This week, we ponder when is an API vulnerability a vulnerability, and check out Gartner’s new report and OWASP’s new API security project.
Vulnerability: Cisco Webex and Zoom
Definitions of API vulnerabilities can vary: what someone considers a vulnerability may be design to someone else. This is exactly the case with this week’s vulnerability.
Cequence researchers think that the APIs of Cisco Webex and Zoom are vulnerable. Attackers can enumerate the alphanumeric meeting IDs through API calls. If the host has not set a password, the attackers can access the meeting simply with a valid ID and snoop on the meetings.
The vendors claim this is by design to improve the user experience and optional, and thus not a real vulnerability. However, the meeting passwords are now on by default with both vendors, so at least users have to opt in on this one.
It is not clear from the article whether the vendors are using other techniques to prevent the attack. Obvious low hanging fruits would be:
- Low rate limits on the API calls to join meetings. There is no reason why someone would need to try more than one meeting ID in a second and more than a few per minute / hour / day.
- Automated client lockouts when enumeration is detected.
- Hard to guess and enumerate meeting IDs: longer and randomly generated.
Gartner has released their latest report on API security: “API Security: What You Need to Do to Protect Your APIs” by Dionisio Zumerle, Jeremy D’Hoinne, and Mark O’Neill.
API breaches are continuing to occur frequently. With API proliferation and each API being an additional and potentially unique attack vector, traditional application security solutions alone are not sufficient to offer effective protection.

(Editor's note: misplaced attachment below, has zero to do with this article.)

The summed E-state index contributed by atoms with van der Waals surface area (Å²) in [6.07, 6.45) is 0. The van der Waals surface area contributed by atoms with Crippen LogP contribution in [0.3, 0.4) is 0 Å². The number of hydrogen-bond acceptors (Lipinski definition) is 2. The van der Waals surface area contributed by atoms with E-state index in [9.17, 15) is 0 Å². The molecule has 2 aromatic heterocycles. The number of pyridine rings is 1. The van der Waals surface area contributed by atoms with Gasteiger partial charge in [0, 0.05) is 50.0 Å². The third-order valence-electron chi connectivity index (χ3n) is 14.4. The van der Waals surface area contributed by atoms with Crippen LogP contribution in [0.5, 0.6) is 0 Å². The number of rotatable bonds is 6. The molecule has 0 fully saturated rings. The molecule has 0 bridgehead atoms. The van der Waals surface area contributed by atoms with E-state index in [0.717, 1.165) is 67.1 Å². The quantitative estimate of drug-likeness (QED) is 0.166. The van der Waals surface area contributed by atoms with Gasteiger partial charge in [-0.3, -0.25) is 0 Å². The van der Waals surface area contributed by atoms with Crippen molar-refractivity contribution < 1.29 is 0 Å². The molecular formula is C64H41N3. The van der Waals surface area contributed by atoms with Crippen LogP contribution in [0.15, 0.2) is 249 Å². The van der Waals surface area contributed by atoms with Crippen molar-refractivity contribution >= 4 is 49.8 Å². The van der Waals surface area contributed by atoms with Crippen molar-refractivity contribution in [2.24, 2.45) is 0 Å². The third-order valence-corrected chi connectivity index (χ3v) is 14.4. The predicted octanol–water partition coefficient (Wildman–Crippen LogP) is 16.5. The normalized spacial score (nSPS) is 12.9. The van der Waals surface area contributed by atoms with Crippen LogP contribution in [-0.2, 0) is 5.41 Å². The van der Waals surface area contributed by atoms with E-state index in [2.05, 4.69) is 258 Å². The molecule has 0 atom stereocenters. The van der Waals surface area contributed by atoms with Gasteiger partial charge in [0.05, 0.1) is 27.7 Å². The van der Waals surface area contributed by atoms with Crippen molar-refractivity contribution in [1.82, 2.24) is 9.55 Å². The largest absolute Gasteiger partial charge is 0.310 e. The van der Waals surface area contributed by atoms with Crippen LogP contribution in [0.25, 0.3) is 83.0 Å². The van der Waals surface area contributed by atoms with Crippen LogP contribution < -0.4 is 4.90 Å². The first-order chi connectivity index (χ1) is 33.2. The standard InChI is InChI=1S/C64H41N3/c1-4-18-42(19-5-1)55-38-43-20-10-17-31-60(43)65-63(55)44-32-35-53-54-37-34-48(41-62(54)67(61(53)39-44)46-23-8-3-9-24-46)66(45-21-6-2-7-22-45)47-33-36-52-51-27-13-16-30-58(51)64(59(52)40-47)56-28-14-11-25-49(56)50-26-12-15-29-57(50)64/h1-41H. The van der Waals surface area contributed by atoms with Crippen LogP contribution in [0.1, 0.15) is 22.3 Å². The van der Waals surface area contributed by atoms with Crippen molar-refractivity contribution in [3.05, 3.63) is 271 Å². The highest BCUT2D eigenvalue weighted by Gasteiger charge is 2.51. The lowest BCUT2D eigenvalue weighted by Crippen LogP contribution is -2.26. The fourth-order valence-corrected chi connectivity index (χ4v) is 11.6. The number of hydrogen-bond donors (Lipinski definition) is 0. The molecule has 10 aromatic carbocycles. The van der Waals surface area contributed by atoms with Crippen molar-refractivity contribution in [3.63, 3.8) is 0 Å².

Microservices, mobile clients, and hybrid deployments also make single-point “gateway”-style protection rarely effective.
The report talks about:
- Approaches and technology to discover APIs and the vulnerabilities in them before attackers do
- DevSecOps approach to API security
- Distributed enforcement model.
A must read for anyone in API security.
Why OWASP API Security Top 10
OWASP Top 10 was first published in 2003 and has become a popular resource for web application security.
Later this year, OWASP is releasing its first ever OWASP Top 10 list for API Security.
In his article “Why You Need to Think About API Security”, one of the project leaders, Erez Yalon:
- Explains why API-based apps today are fundamentally different than the traditional apps
- Lists some API-specific security risks
- Introduces the OWASP API Security Top 10 Project.
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